It can be hard looking at my life as normal again, especially when I consider that I encountered a near-death experience due to a freak viral infection.
My life did change! I’m the “lucky” owner of a new normal, where my daily routines are dictated by my FitBit and Apple Watch, a new diet that has removed most things I enjoyed, where my priorities have been rewritten (or reaffirmed), and our family dynamics have fully changed … everything changed.
At first, I thought it was all negative. But as I have witnessed over the past many weeks, this new change is actually positive. We need to look at things differently. We tend to focus on the negative that in turn will make us more worried and less happy. Despite the gloom at times, we have to focus on the positive, even the small achievements and apply that to our daily living. Without a positive mental attitude, we will perish to the depression and dark thoughts. That is not a way to enjoy life.
My body is healing and that is absolutely awesome!
However, I need to make sure that my mental health heals too. Despite my above statements, I still fear that over time the experience has scared me mentally, and that it could lower a dark cloud over me all the time. I feel it creep in some days, and then I curl up in a corner and sulk or worry needlessly about things that may happen, and I have thoughts that my life is over.
PTSD is perhaps not the right terminology in my case, and I will not attempt to misuse this term to downplay the seriousness of PTSD when our brave veterans suffer from this disorder. They have faced truly horrific and soul changing events.
As I came close to my own mortality, facing death can create posttraumatic stress. It is unclear to me how this may show itself, but I need to deal with this head-on. If my mind is not healing and generating negative (dark) thoughts, then I will suffer. This may, in turn, affect people around me. People I care for, and people who care for me.
I cannot let that happen!
What if it happened
- This sew seeds in my mind as to what I could’ve done better prior to my incident
- It starts thoughts on what would’ve happened if I had actually passed on
- My mind starts spinning and not in a positive circle, but downward spiral towards the dark side.
My body is broken
- My body may have broken slightly, and exposed me to the frailty of life.
- I cannot run a marathon, but never would’ve done so either
- My kids cannot enjoy playing with dad in the garden
- Can I not enjoy a few worldly pleasures ever again, such as sitting at the pool bar and drinking my favorite Caipirinha
- My thoughts keep drifting towards ‘what if’ scenarios, where I’m flying to Amsterdam and somewhere over the Atlantic and I have a relapse.
- I can never fly to places where medical system is less optimal, so where does that leave us with flying out to explore World with my family?
- For the first 4 weeks, my doctors told me not to be alone, just in case I had an incident. That, in turn, planted another seed (evil seed) where I’m paranoid and need people around me.
- It also affected my wife to a point where she demands that someone is near me – even after the doctor cleared me from restrictions placed upon me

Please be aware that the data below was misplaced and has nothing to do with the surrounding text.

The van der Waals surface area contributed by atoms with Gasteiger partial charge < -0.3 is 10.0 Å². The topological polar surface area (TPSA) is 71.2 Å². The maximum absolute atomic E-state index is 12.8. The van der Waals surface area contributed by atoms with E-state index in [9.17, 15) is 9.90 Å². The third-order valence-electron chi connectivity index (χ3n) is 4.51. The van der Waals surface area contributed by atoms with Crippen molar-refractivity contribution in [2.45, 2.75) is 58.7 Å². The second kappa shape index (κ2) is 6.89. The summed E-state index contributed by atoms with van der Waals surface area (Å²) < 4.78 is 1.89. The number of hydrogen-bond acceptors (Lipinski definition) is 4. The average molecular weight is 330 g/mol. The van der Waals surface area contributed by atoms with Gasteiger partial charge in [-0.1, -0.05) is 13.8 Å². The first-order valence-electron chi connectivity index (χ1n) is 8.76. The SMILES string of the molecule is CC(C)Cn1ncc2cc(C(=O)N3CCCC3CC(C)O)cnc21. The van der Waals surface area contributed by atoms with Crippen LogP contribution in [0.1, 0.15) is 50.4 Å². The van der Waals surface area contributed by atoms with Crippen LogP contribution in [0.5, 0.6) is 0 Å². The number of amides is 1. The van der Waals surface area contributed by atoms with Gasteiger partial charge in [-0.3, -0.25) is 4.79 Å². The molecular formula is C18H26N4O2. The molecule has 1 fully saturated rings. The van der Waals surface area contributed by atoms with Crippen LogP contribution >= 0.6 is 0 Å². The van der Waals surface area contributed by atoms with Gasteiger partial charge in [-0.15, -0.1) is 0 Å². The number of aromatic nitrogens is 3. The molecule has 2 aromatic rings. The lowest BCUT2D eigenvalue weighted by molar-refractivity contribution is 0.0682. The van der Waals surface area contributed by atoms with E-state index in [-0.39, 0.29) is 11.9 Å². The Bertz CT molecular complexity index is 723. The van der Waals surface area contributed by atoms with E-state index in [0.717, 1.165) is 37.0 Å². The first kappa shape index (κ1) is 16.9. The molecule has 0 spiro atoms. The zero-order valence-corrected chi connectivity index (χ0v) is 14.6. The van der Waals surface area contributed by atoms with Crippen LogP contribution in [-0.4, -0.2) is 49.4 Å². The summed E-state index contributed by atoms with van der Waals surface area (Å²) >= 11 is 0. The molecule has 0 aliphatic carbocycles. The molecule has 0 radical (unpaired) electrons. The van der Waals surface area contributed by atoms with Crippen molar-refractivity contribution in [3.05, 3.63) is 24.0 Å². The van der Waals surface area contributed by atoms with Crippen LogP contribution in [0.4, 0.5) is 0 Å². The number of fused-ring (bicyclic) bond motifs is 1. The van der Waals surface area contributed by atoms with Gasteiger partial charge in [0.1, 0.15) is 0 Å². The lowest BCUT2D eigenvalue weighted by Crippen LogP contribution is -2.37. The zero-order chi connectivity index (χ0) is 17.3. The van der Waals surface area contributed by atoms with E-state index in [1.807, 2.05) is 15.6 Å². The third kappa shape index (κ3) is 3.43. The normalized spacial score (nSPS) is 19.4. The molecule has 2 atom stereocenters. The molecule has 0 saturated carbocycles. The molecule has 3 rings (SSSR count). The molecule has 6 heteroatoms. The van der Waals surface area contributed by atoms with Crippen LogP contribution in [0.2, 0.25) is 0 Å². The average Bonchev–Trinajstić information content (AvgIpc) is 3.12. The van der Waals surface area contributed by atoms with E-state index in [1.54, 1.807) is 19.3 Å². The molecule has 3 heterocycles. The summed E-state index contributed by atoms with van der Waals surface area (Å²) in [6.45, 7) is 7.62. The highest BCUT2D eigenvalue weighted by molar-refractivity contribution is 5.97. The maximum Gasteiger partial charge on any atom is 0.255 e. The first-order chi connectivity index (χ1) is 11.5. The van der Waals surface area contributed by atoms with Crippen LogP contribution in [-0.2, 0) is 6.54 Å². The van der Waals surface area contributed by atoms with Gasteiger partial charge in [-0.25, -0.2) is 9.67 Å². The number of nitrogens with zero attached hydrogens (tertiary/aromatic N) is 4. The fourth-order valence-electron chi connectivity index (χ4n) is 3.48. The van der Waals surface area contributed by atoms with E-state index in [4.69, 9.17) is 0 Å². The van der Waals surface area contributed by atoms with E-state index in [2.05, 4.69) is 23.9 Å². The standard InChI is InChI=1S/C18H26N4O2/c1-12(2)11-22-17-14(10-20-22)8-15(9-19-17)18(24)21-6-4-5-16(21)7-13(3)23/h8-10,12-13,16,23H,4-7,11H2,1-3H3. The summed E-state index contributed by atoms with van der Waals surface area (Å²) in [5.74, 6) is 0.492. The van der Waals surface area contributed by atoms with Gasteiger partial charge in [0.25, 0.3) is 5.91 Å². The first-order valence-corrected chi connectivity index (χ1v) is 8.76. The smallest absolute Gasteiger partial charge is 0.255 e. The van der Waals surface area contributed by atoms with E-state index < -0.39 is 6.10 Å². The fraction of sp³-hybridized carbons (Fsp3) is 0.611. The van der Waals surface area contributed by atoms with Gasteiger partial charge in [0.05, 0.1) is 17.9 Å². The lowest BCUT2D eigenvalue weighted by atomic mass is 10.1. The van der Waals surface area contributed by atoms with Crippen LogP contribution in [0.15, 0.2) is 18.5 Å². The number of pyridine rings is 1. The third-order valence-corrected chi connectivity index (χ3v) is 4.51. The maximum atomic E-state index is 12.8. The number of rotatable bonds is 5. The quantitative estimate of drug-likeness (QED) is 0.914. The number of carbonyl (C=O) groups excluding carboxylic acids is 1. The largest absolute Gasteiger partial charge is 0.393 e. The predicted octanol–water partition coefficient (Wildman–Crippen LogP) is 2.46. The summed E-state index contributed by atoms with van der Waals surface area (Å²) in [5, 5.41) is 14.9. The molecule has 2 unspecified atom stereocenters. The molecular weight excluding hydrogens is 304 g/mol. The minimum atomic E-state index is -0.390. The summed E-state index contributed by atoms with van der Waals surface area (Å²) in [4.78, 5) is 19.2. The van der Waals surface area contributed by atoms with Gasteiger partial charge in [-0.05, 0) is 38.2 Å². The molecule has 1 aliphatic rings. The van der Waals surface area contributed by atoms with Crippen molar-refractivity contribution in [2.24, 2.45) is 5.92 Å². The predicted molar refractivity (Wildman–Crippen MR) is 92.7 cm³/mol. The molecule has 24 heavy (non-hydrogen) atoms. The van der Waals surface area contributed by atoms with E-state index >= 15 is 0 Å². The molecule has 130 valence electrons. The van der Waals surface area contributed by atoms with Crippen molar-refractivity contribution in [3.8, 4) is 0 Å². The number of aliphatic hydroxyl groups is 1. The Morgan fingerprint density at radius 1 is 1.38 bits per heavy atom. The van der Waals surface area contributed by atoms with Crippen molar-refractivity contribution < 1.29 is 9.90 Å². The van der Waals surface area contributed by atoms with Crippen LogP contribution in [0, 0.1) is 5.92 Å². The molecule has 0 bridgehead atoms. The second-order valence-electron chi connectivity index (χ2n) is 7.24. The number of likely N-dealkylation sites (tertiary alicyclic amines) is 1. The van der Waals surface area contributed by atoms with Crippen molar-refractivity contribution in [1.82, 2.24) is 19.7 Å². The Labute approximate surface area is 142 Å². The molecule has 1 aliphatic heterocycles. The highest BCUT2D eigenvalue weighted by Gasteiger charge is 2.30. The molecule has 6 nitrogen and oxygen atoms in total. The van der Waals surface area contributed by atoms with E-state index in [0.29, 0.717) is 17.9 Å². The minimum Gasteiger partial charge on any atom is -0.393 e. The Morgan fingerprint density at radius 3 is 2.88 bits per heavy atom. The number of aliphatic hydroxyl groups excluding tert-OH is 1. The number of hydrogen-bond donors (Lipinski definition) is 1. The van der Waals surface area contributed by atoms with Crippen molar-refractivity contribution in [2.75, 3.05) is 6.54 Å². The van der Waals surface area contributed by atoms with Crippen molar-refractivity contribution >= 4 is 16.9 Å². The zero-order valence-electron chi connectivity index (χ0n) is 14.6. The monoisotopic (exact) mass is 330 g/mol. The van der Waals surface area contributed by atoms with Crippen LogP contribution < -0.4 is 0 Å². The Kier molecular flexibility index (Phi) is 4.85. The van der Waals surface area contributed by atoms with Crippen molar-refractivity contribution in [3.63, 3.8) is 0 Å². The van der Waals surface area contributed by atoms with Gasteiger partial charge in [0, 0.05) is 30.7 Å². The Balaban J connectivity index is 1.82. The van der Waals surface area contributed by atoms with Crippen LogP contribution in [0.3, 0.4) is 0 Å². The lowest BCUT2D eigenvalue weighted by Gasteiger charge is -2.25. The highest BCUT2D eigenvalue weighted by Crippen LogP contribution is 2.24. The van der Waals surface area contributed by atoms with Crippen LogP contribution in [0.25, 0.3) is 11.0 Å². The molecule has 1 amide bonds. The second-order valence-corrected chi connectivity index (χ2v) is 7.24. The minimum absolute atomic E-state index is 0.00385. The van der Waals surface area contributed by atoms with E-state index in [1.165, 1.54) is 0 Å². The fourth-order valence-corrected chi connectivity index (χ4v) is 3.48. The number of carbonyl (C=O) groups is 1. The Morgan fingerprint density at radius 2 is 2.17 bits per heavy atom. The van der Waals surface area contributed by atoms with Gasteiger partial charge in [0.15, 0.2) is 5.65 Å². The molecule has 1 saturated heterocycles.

Kids will witness something bad
- The last thing I want to happen is for my kids to witness a relapse.
- A close friend of my eldest daughter lost her dad recently to a heart attack out of the blue and that put fear back into her mind
- It’s scary for me to experience, so I can only imagine how it might look for my kids when their dad is weak and fragile.
Honestly, there is absolutely no point thinking about what we cannot control. It simply strengthens the presence of the demons and they will succeed.
Whatever happened to me and you, it happened for a reason. The big man upstairs has plans for us. We are needed here on Earth with our families and friends. There is stuff we need to complete before we eventually enter the pearly gates.
Max Lucado has a great series of short stories, on Pure Flix, where he discusses the idea of traveling light. It is basically talking about the burdens that we carry around with us. It is important that we shed some of these to have a more joyous life, with less burden. I highly recommend watching it as it helped me through the first few (dark) weeks of my recovery.
My purpose will be revealed soon.
Over the coming weeks, I’ll be contacting shrinks to start working on my fears and dark thoughts. I’ve never been a fan of shrinks, but have accepted that I need to talk this through with someone. Someone who has not been directly involved, and who does not have an emotional connection to me. Someone who can provide professional guidance for how I work through my PTSD.
As they say in Deadpool, get the pity dick out of my mouth. We cannot really live until we’ve died a little. It may be cruel and harsh words, but bang on. Part of me died during that experience, but I gained more life energy and a renewed sense of hope and purpose.
We cannot control when we past, but we can make our time precious!
I’ll keep you posted on my progress, but please reach out directly if you are looking for some help yourself. I’ll be happy to talk and listen. We can make this journey fantastic.
If you have experienced a similar incident or have some valuable feedback, please add it in the comments below or contact me.